“Has anything changed at home?”
It comes again. The bile from my stomach. I cough and place my hand over my mouth, sheepishly.
“It’s been…” awful, the worst, terrifying, lonely, like someone took everything good in this world and crushed it between their hands and then they tried to hand me back the dust, “a difficult time. I just wanted to…” give up, leave, escape, kill myself, change, “lighten my load a little. Since Isaac died.” I manage the words eventually.
Since you let him down. Since you failed to help. Since you failed him. My eyes start to water but I pull my hands in my lap and wait patiently.
The psychologist takes his glasses off and places them in a case my the clock on his desk.
“You’re too smart for this”
I nod absently as he says it because I know. I’m too smart to blame myself and I’m too smart to still be here and I’m too smart to keep driving the knife in, to really lay it on thick because even if some people blame me, it wasn’t me. I’m too smart to –
“You can’t just get out of your classes by saying something like that” and now I am crying. Quiet wet streaks of tears.
“I’m sorry I-” my grief is a swirling mass inside of my chest and I worry I’m not allowed to even have it.
“I’m not sure if you and him were close, he never mentioned you but…”
It’s every dark fear I have. I was some secret or some mistake or some embrassment. All the days and hours he spent in this room not talking about the days and hours he spent with me. Like it was all a dream I made up. Like it was all one sided and fake. But all those letters I have, all those presents, all those pictures, all those recordings…I start openly weeping, sobs filling up my airway, choked words caught between my lips. Trying to tell him I’m sorry and I’m no one in equal measure.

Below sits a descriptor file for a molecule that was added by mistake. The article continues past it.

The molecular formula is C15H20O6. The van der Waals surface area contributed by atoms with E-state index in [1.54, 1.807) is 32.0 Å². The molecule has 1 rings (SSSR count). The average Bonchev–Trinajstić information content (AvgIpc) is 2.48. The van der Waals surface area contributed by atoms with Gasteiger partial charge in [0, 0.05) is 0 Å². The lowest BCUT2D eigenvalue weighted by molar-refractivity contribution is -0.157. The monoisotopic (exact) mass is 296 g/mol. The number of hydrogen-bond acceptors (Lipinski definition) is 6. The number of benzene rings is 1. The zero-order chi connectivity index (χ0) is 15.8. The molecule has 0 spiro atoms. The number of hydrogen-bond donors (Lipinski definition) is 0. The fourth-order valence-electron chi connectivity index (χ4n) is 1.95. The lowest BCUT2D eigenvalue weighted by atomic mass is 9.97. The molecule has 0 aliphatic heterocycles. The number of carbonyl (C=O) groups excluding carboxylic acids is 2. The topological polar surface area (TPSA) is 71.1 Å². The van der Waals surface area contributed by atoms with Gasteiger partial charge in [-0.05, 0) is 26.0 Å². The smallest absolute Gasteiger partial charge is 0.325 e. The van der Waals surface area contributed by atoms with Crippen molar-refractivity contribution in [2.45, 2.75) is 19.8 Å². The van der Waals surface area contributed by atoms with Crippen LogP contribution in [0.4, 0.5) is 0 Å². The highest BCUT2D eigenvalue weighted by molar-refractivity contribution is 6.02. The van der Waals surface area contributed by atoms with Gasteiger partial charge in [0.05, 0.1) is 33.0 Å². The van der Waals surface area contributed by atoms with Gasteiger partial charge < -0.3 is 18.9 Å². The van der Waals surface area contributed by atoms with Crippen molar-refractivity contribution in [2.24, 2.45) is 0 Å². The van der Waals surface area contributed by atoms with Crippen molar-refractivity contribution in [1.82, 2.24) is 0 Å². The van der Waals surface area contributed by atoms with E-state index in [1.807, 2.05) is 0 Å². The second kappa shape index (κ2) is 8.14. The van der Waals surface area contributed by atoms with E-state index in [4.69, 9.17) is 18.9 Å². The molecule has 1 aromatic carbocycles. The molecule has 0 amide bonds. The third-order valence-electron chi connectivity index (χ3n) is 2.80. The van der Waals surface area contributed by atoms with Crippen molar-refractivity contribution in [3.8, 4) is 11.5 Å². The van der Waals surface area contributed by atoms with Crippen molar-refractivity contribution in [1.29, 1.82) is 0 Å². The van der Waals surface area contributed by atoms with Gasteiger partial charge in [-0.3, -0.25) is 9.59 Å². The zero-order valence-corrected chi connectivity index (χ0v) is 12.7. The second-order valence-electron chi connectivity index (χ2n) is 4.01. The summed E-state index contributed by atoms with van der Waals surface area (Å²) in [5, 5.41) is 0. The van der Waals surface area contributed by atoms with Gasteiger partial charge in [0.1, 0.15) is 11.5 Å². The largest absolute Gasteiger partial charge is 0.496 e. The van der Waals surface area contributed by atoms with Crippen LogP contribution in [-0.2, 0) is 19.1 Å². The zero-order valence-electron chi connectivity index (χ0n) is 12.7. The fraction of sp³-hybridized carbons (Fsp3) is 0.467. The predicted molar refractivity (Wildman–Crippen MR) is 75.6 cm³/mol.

“Frankly XXXXXXX, I hope you can be truthful with me so we can get to the bottom of this”
And in his mouth, my legal name isn’t a curse word but a question. It’s a joke. It’s the laughter gurgling up out of my mouth.
Before he can even ask me what’s so funny I realize he has no idea who I am. Everyone knows who I am. Random strangers know who I am.
“No. That’s not – well it is me but that’s just my legal name,” no doubt my face is red now, but instead I feel like his face should be as I tell him my real name. It has the exact effect I want it to. His face changes but just for a second before he stares at his computer screen and tries to look blank and neutral again. He clicks around a few boxes and then mutters something under his breath.
“I see” he finally settles on. “I changed the courses to the ones you requested, you can make an appointment if you need it.”
The scrape of my chair is too loud. The space so small the sounds are less echo and more rubberband. I keep my eyes trained on the floor as I pull my backpack over my shoulder and place my hand on the handle. I don’t want to see whatever his eyes are going to show me. Some type of pity or hope or curiosity or even sadness but even in the many ways he’s wrong, it was only that one way that he was right. I’m too smart for this.